2005 was not the year for long distance travelling, but doing nothing was not what we had in mind. Within a short-term we decided to fly to Johannesburg
in South-Africa. We started our roundtrip in Johannesburg and after 2 days we left town and drove direction Kruger-National-Park. We made our
1.stop at the Blyde River Canyon in the Drakens-Mountains (very often compared with the Grand Canyon in Arizona/USA). From there it was just a short distance to the biggest wildlife reservation of the World, the world famous âKruger National Parkâ, extending over 20.000 kmÂ² from north to south along the border of Mocambique. Of course everybody have seen already the âBig Fiveâ (lion, leopard, rhinoceros, buffalo and elephant) as well as monkeys, zebras, tigers, giraffes and hippopotamus in a zoo. But seeing those animals not fenced in, is an unbelievable and wonderful experience.
But our interest was not only watching animals, we had also been interested in the lifestyle of the Natives of South-Africa. In Swaziland, the second
smallest state of South-Africa, we got good authentic information about the lifestyle and the development of the Africans. Our next stop was the town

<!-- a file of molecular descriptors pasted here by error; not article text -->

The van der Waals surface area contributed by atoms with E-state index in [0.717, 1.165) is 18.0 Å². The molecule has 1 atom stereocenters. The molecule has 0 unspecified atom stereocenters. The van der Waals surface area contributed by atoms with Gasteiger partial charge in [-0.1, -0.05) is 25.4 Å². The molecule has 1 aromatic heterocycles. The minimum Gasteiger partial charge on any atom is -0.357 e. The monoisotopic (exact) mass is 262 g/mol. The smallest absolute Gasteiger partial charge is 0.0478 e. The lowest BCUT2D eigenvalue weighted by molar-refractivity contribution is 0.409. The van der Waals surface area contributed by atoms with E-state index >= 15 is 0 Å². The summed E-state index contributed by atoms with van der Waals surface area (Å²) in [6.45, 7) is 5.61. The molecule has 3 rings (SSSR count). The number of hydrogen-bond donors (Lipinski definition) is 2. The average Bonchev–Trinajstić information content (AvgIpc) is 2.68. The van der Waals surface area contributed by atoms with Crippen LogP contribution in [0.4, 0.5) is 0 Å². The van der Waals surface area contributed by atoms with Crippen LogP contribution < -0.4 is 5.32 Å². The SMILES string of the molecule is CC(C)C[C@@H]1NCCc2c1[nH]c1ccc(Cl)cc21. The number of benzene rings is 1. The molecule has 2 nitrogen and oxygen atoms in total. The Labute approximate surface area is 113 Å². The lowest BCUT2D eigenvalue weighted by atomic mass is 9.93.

St. Lucia where we could watch plenty of dolphins along the coastline of the Indian Ocean and in October you can even see whales from the beach.
On our way south, we had a look at Shakaland ( an old village, where we got to see traditional habits, rites and lifestyles of the Zulu). An absolutely
lucrative stop. From here we travelled to Durban, a city with a fascinating mixture of different cultures and nations (Zulus, people from India and
white people). Durban is also well known as the bathing city of South-Africa, because the sun is shinning here 300 days each year. Not only
bathers (North- and South Beach), also shoppers and pleasure-hunters (The Wheel) will find in this city what they are looking for.
Continuing south we passed through the cities Umtata, East London and Port Elizabeth and just before Knysna we hit the Garden Route.
This region received the name because of the forests, the colourful bays, lagoons and the exuberant vegetation and not, as often supposed, because there is a garden lined up after the other. Following the coastal road, we reached Cape Agulhas â the most southern point of Africa. From this point, it would
be 7 000 kilometres to the west (Argentina) or 8 500 kilometres to the east (Australia), before reaching land again, and going further south, there would
only be ice (Antarctic). In Hermanus we had another chance to watch whales, before reaching the highlights (the famous table mountain,
the gorgeous wine region, the awesome Chapmanâs Peak Drive and of course the Cape of Good Hope) of Cape Town.